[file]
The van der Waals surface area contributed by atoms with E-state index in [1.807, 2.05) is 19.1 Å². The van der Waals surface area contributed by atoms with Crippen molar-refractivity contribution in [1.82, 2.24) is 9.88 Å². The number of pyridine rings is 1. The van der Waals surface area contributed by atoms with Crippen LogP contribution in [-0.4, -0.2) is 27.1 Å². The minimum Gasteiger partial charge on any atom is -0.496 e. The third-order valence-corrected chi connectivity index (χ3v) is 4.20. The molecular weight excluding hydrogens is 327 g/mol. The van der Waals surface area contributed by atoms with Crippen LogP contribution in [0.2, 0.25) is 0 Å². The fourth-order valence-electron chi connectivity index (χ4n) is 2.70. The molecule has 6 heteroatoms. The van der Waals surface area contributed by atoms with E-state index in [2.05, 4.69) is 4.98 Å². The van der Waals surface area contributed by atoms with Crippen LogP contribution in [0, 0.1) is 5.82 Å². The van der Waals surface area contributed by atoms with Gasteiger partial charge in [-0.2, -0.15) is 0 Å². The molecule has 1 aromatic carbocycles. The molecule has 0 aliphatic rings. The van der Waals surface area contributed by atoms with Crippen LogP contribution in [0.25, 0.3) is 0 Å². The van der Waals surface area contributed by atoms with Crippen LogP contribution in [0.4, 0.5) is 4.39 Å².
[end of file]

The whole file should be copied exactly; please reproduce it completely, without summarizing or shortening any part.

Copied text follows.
The van der Waals surface area contributed by atoms with E-state index in [1.807, 2.05) is 19.1 Å². The van der Waals surface area contributed by atoms with Crippen molar-refractivity contribution in [1.82, 2.24) is 9.88 Å². The number of pyridine rings is 1. The van der Waals surface area contributed by atoms with Crippen LogP contribution in [-0.4, -0.2) is 27.1 Å². The minimum Gasteiger partial charge on any atom is -0.496 e. The third-order valence-corrected chi connectivity index (χ3v) is 4.20. The molecular weight excluding hydrogens is 327 g/mol. The van der Waals surface area contributed by atoms with Crippen LogP contribution in [0.2, 0.25) is 0 Å². The fourth-order valence-electron chi connectivity index (χ4n) is 2.70. The molecule has 6 heteroatoms. The van der Waals surface area contributed by atoms with E-state index in [2.05, 4.69) is 4.98 Å². The van der Waals surface area contributed by atoms with Crippen LogP contribution in [0, 0.1) is 5.82 Å². The van der Waals surface area contributed by atoms with Gasteiger partial charge in [-0.2, -0.15) is 0 Å². The molecule has 1 aromatic carbocycles. The molecule has 0 aliphatic rings. The van der Waals surface area contributed by atoms with Crippen LogP contribution in [0.25, 0.3) is 0 Å². The van der Waals surface area contributed by atoms with Crippen LogP contribution in [0.4, 0.5) is 4.39 Å².